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Glycol Chilling Systems: Understanding the Basics

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Glycol chillers are incredible refrigeration systems that are commonly utilized for industrial purposes. They use a type of antifreeze referred to as glycol, which is often mixed with water to lower the cooling system’s freezing point. This article will expound on all the details you need to know about glycol small industrial chillers.

The Different Types of Glycol

Glycol refers to a certain class of organic compounds that belong to the alcohol family. It’s often mixed with water and then pumped through a chilling system’s pipes to slow down the rate of freezing. This, in turn, helps in maintaining temperature consistency in your industrial application. Some glycol products also inhibit corrosion as well as bacterial growth within the system.

Glycol is available in two varieties that shouldn’t be mixed together: propylene glycol and ethylene glycol. Both types provide the same level of freeze protection and they also guard against corrosion.

Ethylene Glycol: This is a moderately toxic chemical with a sweet taste- but it can be potentially harmful when ingested. For this reason, it shouldn’t be utilized in food or potable water processing systems. And this is particularly true when leakage is a possibility. Due to its affordable cost, ethylene glycol is widely used in various industrial applications, including ice rinks and factories. Plus they can also be customized to offer specialized cooling solutions.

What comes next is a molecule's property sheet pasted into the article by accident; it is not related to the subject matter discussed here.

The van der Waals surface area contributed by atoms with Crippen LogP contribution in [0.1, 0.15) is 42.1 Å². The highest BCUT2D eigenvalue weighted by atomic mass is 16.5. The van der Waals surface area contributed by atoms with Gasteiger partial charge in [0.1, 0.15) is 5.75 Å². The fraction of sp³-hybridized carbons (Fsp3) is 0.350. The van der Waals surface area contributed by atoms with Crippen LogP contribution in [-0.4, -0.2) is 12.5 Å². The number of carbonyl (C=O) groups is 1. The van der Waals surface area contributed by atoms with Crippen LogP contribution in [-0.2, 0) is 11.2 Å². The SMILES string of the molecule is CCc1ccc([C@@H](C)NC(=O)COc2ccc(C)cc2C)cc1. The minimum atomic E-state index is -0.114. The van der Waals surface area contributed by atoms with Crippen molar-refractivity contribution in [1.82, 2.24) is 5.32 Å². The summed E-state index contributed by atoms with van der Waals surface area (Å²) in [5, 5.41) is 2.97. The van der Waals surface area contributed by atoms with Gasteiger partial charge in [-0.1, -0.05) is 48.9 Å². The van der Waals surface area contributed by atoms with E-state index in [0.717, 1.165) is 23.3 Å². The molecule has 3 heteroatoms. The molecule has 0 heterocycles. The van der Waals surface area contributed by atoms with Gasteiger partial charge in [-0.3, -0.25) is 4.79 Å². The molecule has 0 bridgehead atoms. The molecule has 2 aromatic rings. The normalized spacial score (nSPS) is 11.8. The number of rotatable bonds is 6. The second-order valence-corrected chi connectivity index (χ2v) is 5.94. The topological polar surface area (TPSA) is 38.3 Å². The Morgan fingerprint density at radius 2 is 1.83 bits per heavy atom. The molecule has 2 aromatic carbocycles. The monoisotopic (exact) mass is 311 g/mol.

Propylene Glycol: Propylene glycol features a lower toxicity level and makes an incredible anti-freeze. It’s safer to handle than ethylene and can easily be disposed of. Propylene glycol is commonly utilized in the food industry as well as industrial refrigeration systems where people might come into contact with the fluid.

When used at low temperatures, propylene can become more viscous than ethylene. It’s therefore important to note that mixing different types of glycol is dangerous, as it makes the product to congeal and clog the filters in your refrigeration system. And this potentially causes problems with the fluid flow as well as heat transfer.